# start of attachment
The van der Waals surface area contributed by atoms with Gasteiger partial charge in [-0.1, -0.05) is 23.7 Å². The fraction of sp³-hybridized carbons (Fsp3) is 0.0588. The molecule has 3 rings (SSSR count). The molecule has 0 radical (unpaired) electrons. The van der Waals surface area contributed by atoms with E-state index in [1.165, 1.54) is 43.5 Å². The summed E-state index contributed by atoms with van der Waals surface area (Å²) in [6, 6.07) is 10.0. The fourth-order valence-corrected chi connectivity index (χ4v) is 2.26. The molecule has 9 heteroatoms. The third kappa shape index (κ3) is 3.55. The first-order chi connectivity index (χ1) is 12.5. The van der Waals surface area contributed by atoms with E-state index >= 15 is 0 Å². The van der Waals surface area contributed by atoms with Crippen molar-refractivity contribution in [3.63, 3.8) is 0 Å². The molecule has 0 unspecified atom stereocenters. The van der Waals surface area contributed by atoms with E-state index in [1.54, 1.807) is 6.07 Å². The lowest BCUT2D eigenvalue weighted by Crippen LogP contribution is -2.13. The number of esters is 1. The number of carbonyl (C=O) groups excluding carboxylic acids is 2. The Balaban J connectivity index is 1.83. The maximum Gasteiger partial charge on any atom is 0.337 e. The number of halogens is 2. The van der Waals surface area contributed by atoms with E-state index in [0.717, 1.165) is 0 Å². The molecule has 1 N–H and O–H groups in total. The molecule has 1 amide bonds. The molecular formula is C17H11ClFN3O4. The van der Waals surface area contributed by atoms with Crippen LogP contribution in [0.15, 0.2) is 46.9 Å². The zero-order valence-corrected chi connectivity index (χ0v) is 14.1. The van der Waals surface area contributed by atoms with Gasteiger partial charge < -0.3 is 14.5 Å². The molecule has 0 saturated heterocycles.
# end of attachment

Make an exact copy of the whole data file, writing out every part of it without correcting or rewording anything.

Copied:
The van der Waals surface area contributed by atoms with Gasteiger partial charge in [-0.1, -0.05) is 23.7 Å². The fraction of sp³-hybridized carbons (Fsp3) is 0.0588. The molecule has 3 rings (SSSR count). The molecule has 0 radical (unpaired) electrons. The van der Waals surface area contributed by atoms with E-state index in [1.165, 1.54) is 43.5 Å². The summed E-state index contributed by atoms with van der Waals surface area (Å²) in [6, 6.07) is 10.0. The fourth-order valence-corrected chi connectivity index (χ4v) is 2.26. The molecule has 9 heteroatoms. The third kappa shape index (κ3) is 3.55. The first-order chi connectivity index (χ1) is 12.5. The van der Waals surface area contributed by atoms with E-state index >= 15 is 0 Å². The van der Waals surface area contributed by atoms with Crippen molar-refractivity contribution in [3.63, 3.8) is 0 Å². The molecule has 0 unspecified atom stereocenters. The van der Waals surface area contributed by atoms with E-state index in [1.54, 1.807) is 6.07 Å². The lowest BCUT2D eigenvalue weighted by Crippen LogP contribution is -2.13. The number of esters is 1. The number of carbonyl (C=O) groups excluding carboxylic acids is 2. The Balaban J connectivity index is 1.83. The maximum Gasteiger partial charge on any atom is 0.337 e. The number of halogens is 2. The van der Waals surface area contributed by atoms with E-state index in [0.717, 1.165) is 0 Å². The molecule has 1 N–H and O–H groups in total. The molecule has 1 amide bonds. The molecular formula is C17H11ClFN3O4. The van der Waals surface area contributed by atoms with Crippen LogP contribution in [0.15, 0.2) is 46.9 Å². The zero-order valence-corrected chi connectivity index (χ0v) is 14.1. The van der Waals surface area contributed by atoms with Gasteiger partial charge < -0.3 is 14.5 Å². The molecule has 0 saturated heterocycles.